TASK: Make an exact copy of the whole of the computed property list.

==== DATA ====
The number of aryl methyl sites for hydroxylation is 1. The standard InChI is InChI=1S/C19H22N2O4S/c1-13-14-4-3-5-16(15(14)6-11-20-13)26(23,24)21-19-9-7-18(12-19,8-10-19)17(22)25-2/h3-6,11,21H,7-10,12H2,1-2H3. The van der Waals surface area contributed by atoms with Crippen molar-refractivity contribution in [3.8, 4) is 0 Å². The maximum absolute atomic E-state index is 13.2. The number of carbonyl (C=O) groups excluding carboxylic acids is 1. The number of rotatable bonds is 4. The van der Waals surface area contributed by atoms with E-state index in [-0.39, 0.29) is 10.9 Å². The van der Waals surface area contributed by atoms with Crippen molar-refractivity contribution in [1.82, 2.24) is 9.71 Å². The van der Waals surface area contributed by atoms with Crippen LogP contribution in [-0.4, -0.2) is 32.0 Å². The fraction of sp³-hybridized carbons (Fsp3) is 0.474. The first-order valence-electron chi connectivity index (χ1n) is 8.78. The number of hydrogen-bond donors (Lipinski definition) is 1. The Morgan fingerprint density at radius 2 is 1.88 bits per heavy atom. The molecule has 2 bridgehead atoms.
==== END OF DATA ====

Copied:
The number of aryl methyl sites for hydroxylation is 1. The standard InChI is InChI=1S/C19H22N2O4S/c1-13-14-4-3-5-16(15(14)6-11-20-13)26(23,24)21-19-9-7-18(12-19,8-10-19)17(22)25-2/h3-6,11,21H,7-10,12H2,1-2H3. The van der Waals surface area contributed by atoms with Crippen molar-refractivity contribution in [3.8, 4) is 0 Å². The maximum absolute atomic E-state index is 13.2. The number of carbonyl (C=O) groups excluding carboxylic acids is 1. The number of rotatable bonds is 4. The van der Waals surface area contributed by atoms with E-state index in [-0.39, 0.29) is 10.9 Å². The van der Waals surface area contributed by atoms with Crippen molar-refractivity contribution in [1.82, 2.24) is 9.71 Å². The van der Waals surface area contributed by atoms with Crippen LogP contribution in [-0.4, -0.2) is 32.0 Å². The fraction of sp³-hybridized carbons (Fsp3) is 0.474. The first-order valence-electron chi connectivity index (χ1n) is 8.78. The number of hydrogen-bond donors (Lipinski definition) is 1. The Morgan fingerprint density at radius 2 is 1.88 bits per heavy atom. The molecule has 2 bridgehead atoms.